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Thread: Cane Creek Sub - Potash Branch

  1. #1

    Default Cane Creek Sub - Potash Branch

    The ex DRGW now UP Cane Creek Subdivision (Potash Branch) runs through exceptional scenary in Utahs Moab canyon area. The branch leaves the Green River Subdivision at Brendal, UT (mp 533.8) and runs some 35.8 miles to the potash mine at Potash, UT, passing within several 100 yards of the entrance to Arch's National Park.

    The local has kept to the same one a week, Friday's only schedule for years, leaving Grand Junction during the morning. Typically, the train will arrive at Brendal around midday, and setout a tank car or two at Brendal itself. After servicing Brendal, its south to Canyon Country to service the potash mine, and provides an easy albeit midday chase. Despite the midday sun, good angles can be had, particulary during the Sept through April lower sun seasons. The train runs at 30mph for the first 21 or so miles to Seven Mile, then slows to 10mph for the steep downgrade into Moab and through the over 1 mile Bootlegger Tunnel, providing just enough time to shoot the train as it descends towards the tunnel and again after a 10 mile drive along the Colorado to Emkay.

    Once at Potash, the train sets out its empties and picks up loads, and returns northbound to Brendel. Typically, the train requires less than an hour to set out its empties at the mine, and pick up the loads (usally 6-12 or so cars).

    The radio frequency is 160.920.

    If in the area, this branch is a must see! Actually, if anywhere in the Western Colorado or Eastern Utah area, this trip is worth the effort, with Arches National Park a must see after the train has left!

    The first image (-027) shows the train leaving the Provo Sub at Brendal.

    The second image (037) shows the train near the Moab UT airport, as it makes the curve to pass under Utah Highway 191.

    The third image (048) shows the train at Seven Mile (mp 21.3) just before the train will slow to 10mph.

    The fourth image (059) shows the train against the red rock walls as it descends towards Bootlegger Tunnel.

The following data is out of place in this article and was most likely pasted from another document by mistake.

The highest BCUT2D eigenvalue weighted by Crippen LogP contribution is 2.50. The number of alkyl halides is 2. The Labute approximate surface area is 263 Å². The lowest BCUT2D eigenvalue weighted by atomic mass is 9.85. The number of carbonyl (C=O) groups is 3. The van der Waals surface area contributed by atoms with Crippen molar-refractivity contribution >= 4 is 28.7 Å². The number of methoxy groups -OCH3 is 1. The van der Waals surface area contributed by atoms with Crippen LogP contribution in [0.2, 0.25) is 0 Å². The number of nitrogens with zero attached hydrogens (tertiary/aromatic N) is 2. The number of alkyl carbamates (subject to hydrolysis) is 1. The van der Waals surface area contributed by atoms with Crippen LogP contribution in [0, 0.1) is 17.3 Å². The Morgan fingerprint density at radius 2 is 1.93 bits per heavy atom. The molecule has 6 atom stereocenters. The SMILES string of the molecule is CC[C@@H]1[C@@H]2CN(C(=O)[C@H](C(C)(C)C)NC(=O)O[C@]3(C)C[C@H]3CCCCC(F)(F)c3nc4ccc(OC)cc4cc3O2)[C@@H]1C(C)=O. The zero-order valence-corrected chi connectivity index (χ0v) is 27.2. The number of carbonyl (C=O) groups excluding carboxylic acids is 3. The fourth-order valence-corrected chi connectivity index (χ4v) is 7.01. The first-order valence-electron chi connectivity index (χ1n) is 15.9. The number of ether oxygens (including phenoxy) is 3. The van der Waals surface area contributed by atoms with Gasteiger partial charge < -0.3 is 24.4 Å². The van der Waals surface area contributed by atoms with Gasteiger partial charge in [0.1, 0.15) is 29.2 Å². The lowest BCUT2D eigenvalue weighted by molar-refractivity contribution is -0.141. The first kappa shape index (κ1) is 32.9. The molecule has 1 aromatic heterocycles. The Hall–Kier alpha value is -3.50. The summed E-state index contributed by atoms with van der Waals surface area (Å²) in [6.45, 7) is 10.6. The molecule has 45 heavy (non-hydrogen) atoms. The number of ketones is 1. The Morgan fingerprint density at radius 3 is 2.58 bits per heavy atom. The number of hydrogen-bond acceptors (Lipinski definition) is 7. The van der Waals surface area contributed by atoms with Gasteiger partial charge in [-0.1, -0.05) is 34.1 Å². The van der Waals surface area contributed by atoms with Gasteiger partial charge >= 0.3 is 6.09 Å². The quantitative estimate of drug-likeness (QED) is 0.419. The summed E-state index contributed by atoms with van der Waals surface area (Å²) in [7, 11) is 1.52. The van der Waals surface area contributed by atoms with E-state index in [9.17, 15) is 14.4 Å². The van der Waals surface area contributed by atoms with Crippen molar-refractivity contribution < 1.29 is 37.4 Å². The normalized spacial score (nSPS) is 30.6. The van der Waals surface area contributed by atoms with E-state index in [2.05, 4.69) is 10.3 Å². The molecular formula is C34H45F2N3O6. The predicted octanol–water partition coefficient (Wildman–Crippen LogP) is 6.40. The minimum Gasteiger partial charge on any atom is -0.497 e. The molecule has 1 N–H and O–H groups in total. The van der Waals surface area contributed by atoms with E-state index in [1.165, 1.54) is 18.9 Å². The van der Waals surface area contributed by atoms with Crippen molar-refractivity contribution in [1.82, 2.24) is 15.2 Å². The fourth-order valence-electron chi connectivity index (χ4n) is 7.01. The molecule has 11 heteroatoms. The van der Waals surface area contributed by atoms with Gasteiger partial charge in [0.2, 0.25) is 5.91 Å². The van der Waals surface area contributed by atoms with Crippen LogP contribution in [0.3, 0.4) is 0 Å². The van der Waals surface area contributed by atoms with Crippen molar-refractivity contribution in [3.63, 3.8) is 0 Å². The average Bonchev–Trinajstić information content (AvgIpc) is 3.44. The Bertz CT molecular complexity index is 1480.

The fifth image (079) shows the train very close to the end of the 10mph segment along Highway 279, just over 3 miles by rail but a 10 mile drive.

    The sixth image (090) shows the train at the same spot as the previous image, along the canyon on the way to the Potash mine.

    The seventh image (110) shows the train arriving at Potash UT where it will set out its empties and pick up the loads. BTW, the final scene of movie Thelma and Louise was filmed just further up the road from where this image, where the road is high above the Colorado River.

    The eighth image (118) shows the train returning north, with the Colorado River in the foreground.

    The ninth image (130) shows the steep canyon walls carved by the Colorado River

    The 10th image (142) shows yet another scene with canyon walls, just prior to where the rails depart highway 279.

  2. #2

    Default Cane Creek Sub - Potash Branch (2)

    Image 11 (151) shows the train now north of Seven Mile, and again moving at 30mph.

    Image 12 (165)showing the train with the LaSal mountains behind it.

    Finally, image 13 (178) showing the train in the more typical scenary of the north 1/2 of the line, headed back towards the connection with the Green River Sub.

  3. #3
    Two23 Guest


    Great job of bringing a small obscure branch to our attention. The short length of this train is amazing! I would suggest if you want shots of this, better get them while you can. I've often wondered what kinds of photo ops there are in Utah because we see so few. You definitely have some very nice shots. A few of the others lose impact because they just don't hang together well, such as the last one. The good ones more than make up for that though. Some shots look a little blurry. If you aren't using a tripod, I suggest one. Some of the shots with washed out sky could be improved by using a 2-stop hard edged ND grad filter. All in all nice work and a nice story. I give thumbs up.

    Kent in SD

  4. #4


    I agree with Mr. Kent. A great job of illustrating an out of the way piece of a transportation giant. A good mix of focal lengths and composition give the essay a nice look. Text was imformative and read smooth.

    I vote yes.

    Martin Burwash

  5. Default

    Stunning scenery - you're absolutely right about this being a 'must see'. Probably could have fewer photos but all in all I think this works well. Some of these shots are calendar material. I vote yes!

  6. #6


    With three thumbs up, I have moved this into the essays section.
    Rob Scrimgeour
    Victoria, BC

  7. #7
    Images & Trains Guest



    I really enjoyed this photo-essay for the "photo" side. The 10 pictures group looks nice and have a "following tone". I mean that the colours are well together and there is no big changes from one to another, making a smooth reading.
    Also, I'm so jealous of the deep blue sky you can have in desert. Here in Europe, this looks more like white than blue most of the days ! As blue and orange are complimentary colours, i think you could have done more pictures with more room for the sky.

    My last comment is about the text that is a bit "technical". When i travel to North America to do railfaning i LOVE following shortlines because its size made it "close". I remember following such a move on the Keenan switcher on the DM&IR : slow moving, switching cars on small business... i would have like this parts be emphasize.


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